Liadh Ní Riada as close as you could get to the image SF wants to project right now
Candidate forced to spend a lot of time trying to justify past events
There is a long tradition in republicanism of going to ground at critical times, from Michael Collins during the War of Independence to the on-the-runs during the conflict in the North.
You might have expected the tactic has had its day. But strangely, for the first part of the presidential campaign, Liadh Ní Riada went off-radar. She had next to zero national visibility. Given that her national profile wasn’t exactly high wattage to begin with, it was an unusual strategy.
That seemed to be borne out by the first opinion polls that put her support levels at single digits, and suggested more Sinn Féin supporters would be backing Michael D Higgins than her.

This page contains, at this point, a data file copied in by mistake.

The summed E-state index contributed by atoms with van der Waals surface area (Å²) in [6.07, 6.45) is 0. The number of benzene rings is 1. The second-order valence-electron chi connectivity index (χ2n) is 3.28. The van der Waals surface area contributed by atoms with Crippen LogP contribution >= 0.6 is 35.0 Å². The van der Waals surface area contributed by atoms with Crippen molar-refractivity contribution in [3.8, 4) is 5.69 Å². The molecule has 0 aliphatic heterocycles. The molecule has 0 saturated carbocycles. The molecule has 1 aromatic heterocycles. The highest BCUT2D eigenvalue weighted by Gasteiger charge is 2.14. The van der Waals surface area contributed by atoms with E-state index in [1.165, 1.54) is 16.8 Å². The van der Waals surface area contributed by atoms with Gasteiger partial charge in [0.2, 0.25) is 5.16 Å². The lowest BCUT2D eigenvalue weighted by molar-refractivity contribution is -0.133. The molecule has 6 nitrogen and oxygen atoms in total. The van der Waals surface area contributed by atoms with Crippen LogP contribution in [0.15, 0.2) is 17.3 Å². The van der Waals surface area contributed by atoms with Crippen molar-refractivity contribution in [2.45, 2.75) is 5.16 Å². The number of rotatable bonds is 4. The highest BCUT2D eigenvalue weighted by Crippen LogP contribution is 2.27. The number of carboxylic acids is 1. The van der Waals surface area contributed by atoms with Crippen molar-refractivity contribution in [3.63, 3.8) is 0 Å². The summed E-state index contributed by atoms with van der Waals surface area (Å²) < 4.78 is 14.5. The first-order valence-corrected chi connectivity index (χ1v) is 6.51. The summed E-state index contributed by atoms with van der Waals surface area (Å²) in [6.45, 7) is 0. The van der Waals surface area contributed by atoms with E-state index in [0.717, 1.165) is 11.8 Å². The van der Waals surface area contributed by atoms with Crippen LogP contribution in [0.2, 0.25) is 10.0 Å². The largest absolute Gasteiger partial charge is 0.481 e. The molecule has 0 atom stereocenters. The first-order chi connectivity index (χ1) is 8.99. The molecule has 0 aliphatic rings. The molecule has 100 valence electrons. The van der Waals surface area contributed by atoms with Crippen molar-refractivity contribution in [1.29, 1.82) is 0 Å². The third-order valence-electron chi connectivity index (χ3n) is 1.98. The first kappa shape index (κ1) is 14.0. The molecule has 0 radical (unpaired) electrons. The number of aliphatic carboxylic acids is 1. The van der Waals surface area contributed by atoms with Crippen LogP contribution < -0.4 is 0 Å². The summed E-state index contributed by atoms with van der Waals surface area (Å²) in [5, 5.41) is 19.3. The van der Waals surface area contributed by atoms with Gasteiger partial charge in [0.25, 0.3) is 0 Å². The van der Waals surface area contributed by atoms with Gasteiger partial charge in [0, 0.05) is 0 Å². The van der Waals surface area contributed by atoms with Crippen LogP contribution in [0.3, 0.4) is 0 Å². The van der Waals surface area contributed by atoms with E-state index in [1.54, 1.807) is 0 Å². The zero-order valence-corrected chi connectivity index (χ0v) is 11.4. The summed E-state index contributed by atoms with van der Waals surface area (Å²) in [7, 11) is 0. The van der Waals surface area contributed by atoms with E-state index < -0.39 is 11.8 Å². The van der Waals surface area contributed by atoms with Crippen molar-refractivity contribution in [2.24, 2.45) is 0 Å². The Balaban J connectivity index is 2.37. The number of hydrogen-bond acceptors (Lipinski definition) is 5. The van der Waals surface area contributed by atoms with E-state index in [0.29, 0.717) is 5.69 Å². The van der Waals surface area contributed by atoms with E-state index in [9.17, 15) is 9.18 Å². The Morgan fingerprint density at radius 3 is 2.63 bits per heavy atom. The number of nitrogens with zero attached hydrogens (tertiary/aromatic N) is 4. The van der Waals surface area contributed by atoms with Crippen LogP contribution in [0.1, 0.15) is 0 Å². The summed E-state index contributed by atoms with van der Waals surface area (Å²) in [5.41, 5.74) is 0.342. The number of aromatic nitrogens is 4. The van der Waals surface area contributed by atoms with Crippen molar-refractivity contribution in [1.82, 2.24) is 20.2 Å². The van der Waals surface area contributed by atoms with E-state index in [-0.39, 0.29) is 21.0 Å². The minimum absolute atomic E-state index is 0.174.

So where was she and what was she up to? Well, it seems she was focusing on a “ground war” in local media and communities.
She is a post-conflict politician, female, modern, articulate, cultured and a native Irish speaker. She is personable and even in temperament
“In the first few weeks I covered every county in Ireland, bar two [Monaghan and Limerick]. For me, it was important to connect with as many people on the ground.
“I hope the next polls are different and with the national debates hopefully people will see the cut of my jib,” she responds.
Ní Riada certainly has her work cut out in the capital. We walk down Grafton Street following the exactly same route Michael D Higgins had taken a week before. He was mobbed. For part of her journey, Ní Riada could be just another midday browser, such is the inattention.